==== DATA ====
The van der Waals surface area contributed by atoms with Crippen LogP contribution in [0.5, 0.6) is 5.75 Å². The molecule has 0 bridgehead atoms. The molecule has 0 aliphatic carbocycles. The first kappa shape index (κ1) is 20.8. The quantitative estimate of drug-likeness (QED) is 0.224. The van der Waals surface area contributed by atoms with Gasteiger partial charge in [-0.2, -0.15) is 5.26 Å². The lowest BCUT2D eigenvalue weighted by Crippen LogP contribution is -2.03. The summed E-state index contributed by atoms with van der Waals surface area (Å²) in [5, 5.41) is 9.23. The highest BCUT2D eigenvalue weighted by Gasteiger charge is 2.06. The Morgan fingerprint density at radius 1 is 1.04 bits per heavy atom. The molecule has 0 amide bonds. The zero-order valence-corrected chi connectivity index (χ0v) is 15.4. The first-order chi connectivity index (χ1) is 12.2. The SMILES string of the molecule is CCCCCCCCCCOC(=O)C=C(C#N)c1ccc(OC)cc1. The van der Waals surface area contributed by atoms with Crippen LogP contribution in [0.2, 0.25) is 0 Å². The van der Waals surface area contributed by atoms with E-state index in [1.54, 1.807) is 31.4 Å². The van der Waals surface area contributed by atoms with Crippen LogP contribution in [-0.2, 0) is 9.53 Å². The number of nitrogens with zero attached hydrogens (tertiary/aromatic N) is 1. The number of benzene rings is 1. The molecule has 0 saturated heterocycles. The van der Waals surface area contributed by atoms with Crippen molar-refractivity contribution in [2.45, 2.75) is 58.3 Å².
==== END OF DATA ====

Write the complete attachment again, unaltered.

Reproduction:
The van der Waals surface area contributed by atoms with Crippen LogP contribution in [0.5, 0.6) is 5.75 Å². The molecule has 0 bridgehead atoms. The molecule has 0 aliphatic carbocycles. The first kappa shape index (κ1) is 20.8. The quantitative estimate of drug-likeness (QED) is 0.224. The van der Waals surface area contributed by atoms with Gasteiger partial charge in [-0.2, -0.15) is 5.26 Å². The lowest BCUT2D eigenvalue weighted by Crippen LogP contribution is -2.03. The summed E-state index contributed by atoms with van der Waals surface area (Å²) in [5, 5.41) is 9.23. The highest BCUT2D eigenvalue weighted by Gasteiger charge is 2.06. The Morgan fingerprint density at radius 1 is 1.04 bits per heavy atom. The molecule has 0 amide bonds. The zero-order valence-corrected chi connectivity index (χ0v) is 15.4. The first-order chi connectivity index (χ1) is 12.2. The SMILES string of the molecule is CCCCCCCCCCOC(=O)C=C(C#N)c1ccc(OC)cc1. The van der Waals surface area contributed by atoms with Crippen LogP contribution in [0.2, 0.25) is 0 Å². The van der Waals surface area contributed by atoms with E-state index in [1.54, 1.807) is 31.4 Å². The van der Waals surface area contributed by atoms with Crippen LogP contribution in [-0.2, 0) is 9.53 Å². The number of nitrogens with zero attached hydrogens (tertiary/aromatic N) is 1. The number of benzene rings is 1. The molecule has 0 saturated heterocycles. The van der Waals surface area contributed by atoms with Crippen molar-refractivity contribution in [2.45, 2.75) is 58.3 Å².